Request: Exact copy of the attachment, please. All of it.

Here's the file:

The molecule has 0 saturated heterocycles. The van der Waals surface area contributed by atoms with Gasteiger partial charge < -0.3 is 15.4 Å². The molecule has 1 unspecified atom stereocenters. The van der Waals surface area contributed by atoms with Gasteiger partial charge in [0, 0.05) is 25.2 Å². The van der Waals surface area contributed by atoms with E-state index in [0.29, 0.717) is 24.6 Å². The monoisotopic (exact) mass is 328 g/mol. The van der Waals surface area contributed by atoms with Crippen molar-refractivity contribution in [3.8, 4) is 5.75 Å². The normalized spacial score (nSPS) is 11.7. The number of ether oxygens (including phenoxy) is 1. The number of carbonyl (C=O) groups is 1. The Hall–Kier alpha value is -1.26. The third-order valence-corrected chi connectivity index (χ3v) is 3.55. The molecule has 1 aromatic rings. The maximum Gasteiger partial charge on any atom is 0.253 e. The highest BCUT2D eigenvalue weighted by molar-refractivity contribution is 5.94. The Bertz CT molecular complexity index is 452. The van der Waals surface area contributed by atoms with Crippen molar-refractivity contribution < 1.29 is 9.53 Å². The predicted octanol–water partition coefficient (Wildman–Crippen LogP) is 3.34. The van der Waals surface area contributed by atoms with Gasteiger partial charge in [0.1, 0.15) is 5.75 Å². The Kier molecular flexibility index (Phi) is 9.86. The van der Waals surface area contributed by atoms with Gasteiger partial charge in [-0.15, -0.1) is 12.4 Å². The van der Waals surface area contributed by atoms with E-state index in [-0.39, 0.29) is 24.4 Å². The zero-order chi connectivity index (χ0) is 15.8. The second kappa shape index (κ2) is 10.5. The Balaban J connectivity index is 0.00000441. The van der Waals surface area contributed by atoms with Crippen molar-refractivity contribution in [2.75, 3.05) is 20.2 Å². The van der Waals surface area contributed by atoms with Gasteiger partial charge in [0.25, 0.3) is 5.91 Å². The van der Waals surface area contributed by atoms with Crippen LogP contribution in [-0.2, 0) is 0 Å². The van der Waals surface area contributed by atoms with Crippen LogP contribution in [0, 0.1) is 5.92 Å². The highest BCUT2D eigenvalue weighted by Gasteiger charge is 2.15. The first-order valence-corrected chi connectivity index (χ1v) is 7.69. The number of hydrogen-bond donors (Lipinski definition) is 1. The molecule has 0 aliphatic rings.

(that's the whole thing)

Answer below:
The molecule has 0 saturated heterocycles. The van der Waals surface area contributed by atoms with Gasteiger partial charge < -0.3 is 15.4 Å². The molecule has 1 unspecified atom stereocenters. The van der Waals surface area contributed by atoms with Gasteiger partial charge in [0, 0.05) is 25.2 Å². The van der Waals surface area contributed by atoms with E-state index in [0.29, 0.717) is 24.6 Å². The monoisotopic (exact) mass is 328 g/mol. The van der Waals surface area contributed by atoms with Crippen molar-refractivity contribution in [3.8, 4) is 5.75 Å². The normalized spacial score (nSPS) is 11.7. The number of ether oxygens (including phenoxy) is 1. The number of carbonyl (C=O) groups is 1. The Hall–Kier alpha value is -1.26. The third-order valence-corrected chi connectivity index (χ3v) is 3.55. The molecule has 1 aromatic rings. The maximum Gasteiger partial charge on any atom is 0.253 e. The highest BCUT2D eigenvalue weighted by molar-refractivity contribution is 5.94. The Bertz CT molecular complexity index is 452. The van der Waals surface area contributed by atoms with Crippen molar-refractivity contribution < 1.29 is 9.53 Å². The predicted octanol–water partition coefficient (Wildman–Crippen LogP) is 3.34. The van der Waals surface area contributed by atoms with Gasteiger partial charge in [0.1, 0.15) is 5.75 Å². The Kier molecular flexibility index (Phi) is 9.86. The van der Waals surface area contributed by atoms with Gasteiger partial charge in [-0.15, -0.1) is 12.4 Å². The van der Waals surface area contributed by atoms with E-state index in [-0.39, 0.29) is 24.4 Å². The zero-order chi connectivity index (χ0) is 15.8. The second kappa shape index (κ2) is 10.5. The Balaban J connectivity index is 0.00000441. The van der Waals surface area contributed by atoms with Crippen molar-refractivity contribution in [2.75, 3.05) is 20.2 Å². The van der Waals surface area contributed by atoms with Gasteiger partial charge in [0.25, 0.3) is 5.91 Å². The van der Waals surface area contributed by atoms with Crippen LogP contribution in [-0.2, 0) is 0 Å². The van der Waals surface area contributed by atoms with Crippen LogP contribution in [0, 0.1) is 5.92 Å². The highest BCUT2D eigenvalue weighted by Gasteiger charge is 2.15. The first-order valence-corrected chi connectivity index (χ1v) is 7.69. The number of hydrogen-bond donors (Lipinski definition) is 1. The molecule has 0 aliphatic rings.